IIRF Reports Vol. 1, No. 2 (February 2012)
By: Tehmina Arora
While the Constitution of India provides for full religious freedom, six Indian states have “Freedom of Religion” Acts which regulate religious conversions. These laws claim to merely purge the use of force, fraud and inducement from religious persuasion in the interest of public order. But the “anti-conversion” laws clearly violate some key components of religious freedom.
These laws1, enacted in the states of Orissa, Madhya Pradesh, Arunachal Pradesh Chhattisgarh, Gujarat and Himachal Pradesh, give the district administration wide and sweeping powers to inquire into religious conversions but carry no provisions for protection against discriminatory action on the part of the authorities. They also require a person converting to another religion to give details of the conversion to the local district magistrate, either prior to the conversion ceremony or subsequent to it. The law in Gujarat makes prior permission from the local authorities mandatory before any conversion ceremony is performed.
Besides, vague and wide de nitions of terms such as “force,” “fraud” and “inducement” or “allurement,” potentially include even legitimate pursuits or actions of propagating one’s faith. Inclusion of the terms such as “divine displeasure” in the de nition of “force” restricts those propagating their religion to inform others about what they believe could be the fate of non-adherents.
These laws are premised on a longtime propaganda by Right-wing Hindu groups against minority Christians and Muslims – that poor and illiterate Hindus are being converted with the use of duress, deception or coercion, which threatens public order – and not on a scienti c study on religious conversions.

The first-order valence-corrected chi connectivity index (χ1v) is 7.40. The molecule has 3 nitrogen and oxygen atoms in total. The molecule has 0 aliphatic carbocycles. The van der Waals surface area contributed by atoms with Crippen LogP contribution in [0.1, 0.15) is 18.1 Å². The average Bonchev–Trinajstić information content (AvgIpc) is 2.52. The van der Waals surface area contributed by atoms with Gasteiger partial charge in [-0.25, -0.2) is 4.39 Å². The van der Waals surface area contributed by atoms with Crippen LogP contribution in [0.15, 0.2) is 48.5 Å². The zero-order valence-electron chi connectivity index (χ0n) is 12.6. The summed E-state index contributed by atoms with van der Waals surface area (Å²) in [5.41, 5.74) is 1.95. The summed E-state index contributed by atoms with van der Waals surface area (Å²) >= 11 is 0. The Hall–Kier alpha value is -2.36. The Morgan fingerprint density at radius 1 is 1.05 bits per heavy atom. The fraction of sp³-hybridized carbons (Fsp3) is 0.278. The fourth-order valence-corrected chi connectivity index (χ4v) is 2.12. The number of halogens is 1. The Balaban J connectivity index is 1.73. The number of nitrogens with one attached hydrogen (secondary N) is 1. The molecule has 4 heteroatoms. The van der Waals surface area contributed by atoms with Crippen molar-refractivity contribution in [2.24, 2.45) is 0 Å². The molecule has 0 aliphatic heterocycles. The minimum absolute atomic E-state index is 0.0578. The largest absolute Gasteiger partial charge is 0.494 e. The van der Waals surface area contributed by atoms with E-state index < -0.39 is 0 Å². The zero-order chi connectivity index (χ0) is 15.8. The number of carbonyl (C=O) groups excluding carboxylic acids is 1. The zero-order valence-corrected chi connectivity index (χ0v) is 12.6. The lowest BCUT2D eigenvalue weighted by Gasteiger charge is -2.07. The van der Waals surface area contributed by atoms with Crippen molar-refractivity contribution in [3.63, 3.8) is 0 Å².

Moreover, the laws in Arunachal Pradesh and Himachal Pradesh seek to prohibit conversions out of “original religion” or “indigenous faiths,” showing that their real intent is to prevent or regulate conversions to faiths such as Christianity and Islam.
Country’s prominent jurists have repeatedly stated that these Acts contradict India’s international obligations under the International Covenant on Civil and Political Rights as well as the fundamental rights safeguarded in the Indian Constitution.
The state governments that have enacted these laws claim they do not defy religious freedom based on a 1977 ruling by the Supreme Court of India [in the Reverend Stanislaus vs. State of Madhya Pradesh2 case] which upheld the Madhya Pradesh Freedom of Religion Act stating that the right to propagate did not include the right to convert another person.
However, the Supreme Court in the said case considered only the arguments whether an individual has a right to convert any person or merely to propagate the religion of one’s choice and whether the state legislatures are competent to enact such legislations in order to protect public order.
Furthermore, the Acts have come under harsh criticism also from national and international agencies, including the UN Special Rapporteur and the National Commission for Minorities, as Right-wing Hindu groups have misused these laws to harass mainly the Christian community.
This brie ng paper seeks to highlight the limits the anti-conversion laws put on religious freedom of communities that see propagation of their faith as a religious obligation, such as Christians, as well as that of the majority Hindu population.